Zero tolerance sets limits

An addict will use as long as you allow them to, and in most cases they will not stop unless they realize they have no choice. Utilizing a zero tolerance attitude may be one way to speed up that process. There are no guarantees in addiction and recovery; you will not know how hard an addict will fall, how long it will take, or if it will ever take. Although it is not a guarantee for recovery, having zero tolerance for addiction can have great value for family members. It can allow loved ones to heal and stop being used and abused by an addict.

Know when to let go

After multiple attempts and failures at recovery, to let go of an addict and stop them from destroying your life does not mean you are abandoning them. Distance may allow you to help yourself and live your life again while giving the addict one less person to enable their drug use. The more family members you have on board with you, the more difficult it will be for the addict to be able to manipulate and continue to abuse drugs.

Get out of co-addiction!

Since addiction is a preventable disease, you should realize, at some point, to start using was a conscious choice for the addict. A family member of an addict must also make a conscious choice to change the path in which they are headed. Anyone who has been in a relationship with an addict can tell you about the hundreds of times the addict has promised to quit, denied they have a problem, and lied.

To continue to blame the disease and make excuses for an addict will help keep everyone involved in a cycle of addiction. It takes great change, courage, stopping unhealthy patterns, being firm, and serious about your demands to break the cycle. But you can do it!

Photo credit: Wiki Media Commons

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8 Responses to “Zero tolerance for drug abuse: Lessons for families
Amor
9:41 pm May 11th, 2015

This is good advice for maintaining a zero tolerance policy for drug abuse in a home with existing addicts. For homes where drug use issues come up for the first time, I think discussion is important. Lying or deflecting to kids about drugs is not a good idea. It can leave children wondering and experimenting because they’ve been misled their whole lives and can only trust their own experiences

Amanda Andruzzi
4:31 pm May 14th, 2015

Amor,
Thank you for your comment. I agree, shielding children to some degree may be necessary to not interfere with their innocence, but they know more than you think.
Amanda Andruzzi, published author, Hope Street, a memoir from a co-addict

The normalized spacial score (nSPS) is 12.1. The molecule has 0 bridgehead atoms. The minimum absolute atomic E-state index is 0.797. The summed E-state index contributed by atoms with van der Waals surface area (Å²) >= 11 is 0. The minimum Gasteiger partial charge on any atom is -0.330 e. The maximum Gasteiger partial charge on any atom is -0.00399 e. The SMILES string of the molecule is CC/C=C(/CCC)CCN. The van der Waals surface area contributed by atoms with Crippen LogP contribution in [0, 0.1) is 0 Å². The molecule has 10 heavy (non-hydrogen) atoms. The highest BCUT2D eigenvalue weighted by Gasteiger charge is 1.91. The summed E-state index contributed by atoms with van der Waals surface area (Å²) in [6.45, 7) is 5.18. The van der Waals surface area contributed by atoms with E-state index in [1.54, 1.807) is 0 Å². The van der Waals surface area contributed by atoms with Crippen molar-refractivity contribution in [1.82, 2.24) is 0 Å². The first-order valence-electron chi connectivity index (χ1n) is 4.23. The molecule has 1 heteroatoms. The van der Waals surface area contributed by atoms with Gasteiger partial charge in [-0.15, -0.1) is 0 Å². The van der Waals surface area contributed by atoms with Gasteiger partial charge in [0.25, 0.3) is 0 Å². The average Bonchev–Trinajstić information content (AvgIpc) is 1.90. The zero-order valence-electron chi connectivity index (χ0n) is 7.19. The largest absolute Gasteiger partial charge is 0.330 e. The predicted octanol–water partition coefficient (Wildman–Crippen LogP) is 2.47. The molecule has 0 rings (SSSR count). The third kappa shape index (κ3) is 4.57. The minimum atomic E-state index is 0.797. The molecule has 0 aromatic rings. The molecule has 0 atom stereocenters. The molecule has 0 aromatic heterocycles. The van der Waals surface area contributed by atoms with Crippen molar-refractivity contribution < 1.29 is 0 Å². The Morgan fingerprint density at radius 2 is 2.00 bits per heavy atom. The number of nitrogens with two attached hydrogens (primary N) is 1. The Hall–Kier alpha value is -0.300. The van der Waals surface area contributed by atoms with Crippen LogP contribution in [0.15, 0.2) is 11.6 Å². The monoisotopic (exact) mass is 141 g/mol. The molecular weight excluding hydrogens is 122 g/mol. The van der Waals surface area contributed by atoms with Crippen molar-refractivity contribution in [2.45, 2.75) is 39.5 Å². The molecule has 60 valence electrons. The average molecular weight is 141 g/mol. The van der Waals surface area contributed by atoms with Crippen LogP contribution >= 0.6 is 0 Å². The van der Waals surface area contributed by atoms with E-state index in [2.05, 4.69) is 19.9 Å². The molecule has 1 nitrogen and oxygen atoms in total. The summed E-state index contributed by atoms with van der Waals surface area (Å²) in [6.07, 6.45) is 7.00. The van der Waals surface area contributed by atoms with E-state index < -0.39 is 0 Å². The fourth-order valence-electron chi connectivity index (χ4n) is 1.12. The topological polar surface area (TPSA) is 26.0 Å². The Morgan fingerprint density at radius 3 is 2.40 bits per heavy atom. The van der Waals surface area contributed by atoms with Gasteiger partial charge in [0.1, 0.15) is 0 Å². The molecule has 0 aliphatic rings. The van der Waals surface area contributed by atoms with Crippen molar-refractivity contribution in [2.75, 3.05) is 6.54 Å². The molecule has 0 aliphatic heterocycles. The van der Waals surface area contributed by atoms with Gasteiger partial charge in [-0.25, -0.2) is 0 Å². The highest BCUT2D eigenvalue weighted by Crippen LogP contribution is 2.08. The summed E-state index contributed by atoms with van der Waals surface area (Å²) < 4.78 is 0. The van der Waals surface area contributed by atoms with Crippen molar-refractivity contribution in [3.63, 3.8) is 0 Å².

Frank C
9:11 am August 5th, 2015

Amanda…. I cannot believe how progressive this disease is…both for the addict and the co-addict. My wife was legally forced out of the house because of her long history of drug use(opiates and meth) we have four kids and they have witnessed and been around the craziness for over seven years. We are now going thru the court for visitation which includes random drug testing and weekly NA meetings. She refuses it all and thus cannot see the kids. She has now been kicked out of her moms house. She’s living couch to couch…and no one knows where’s she’s at. During this drama we have been discussing restoration and rebuilding our family which is impossible with the untreated addiction still going on. I know you understand the overwhelming pain I’m going thru. I love her but just don’t feel comfortable around her…a constant pain in my gut when I’m around her…as if my higher power is warning me….something ain’t right. She tells me tough love doesn’t work for everyone. I just know I can’t do this anymore. I say that but can’t imagine life without her…we’ve been thru so much together. I also am extremely fearful of her being with another man which she vehemently denies ever doing during her addiction…says that’s one thing she just can’t do. With all the lies and manipulation I don’t ever know what to believe. Thank God for al-anon… It’s had saved my life. I’ve got to figure out what I can live with and start to focus on me and raising my kids. I fear being lane but reality is I’ve been alone for a very long time even when she was home. You’re experience strength and hope are appreciated.

Amanda Andruzzi
1:29 am August 31st, 2015

Frank C,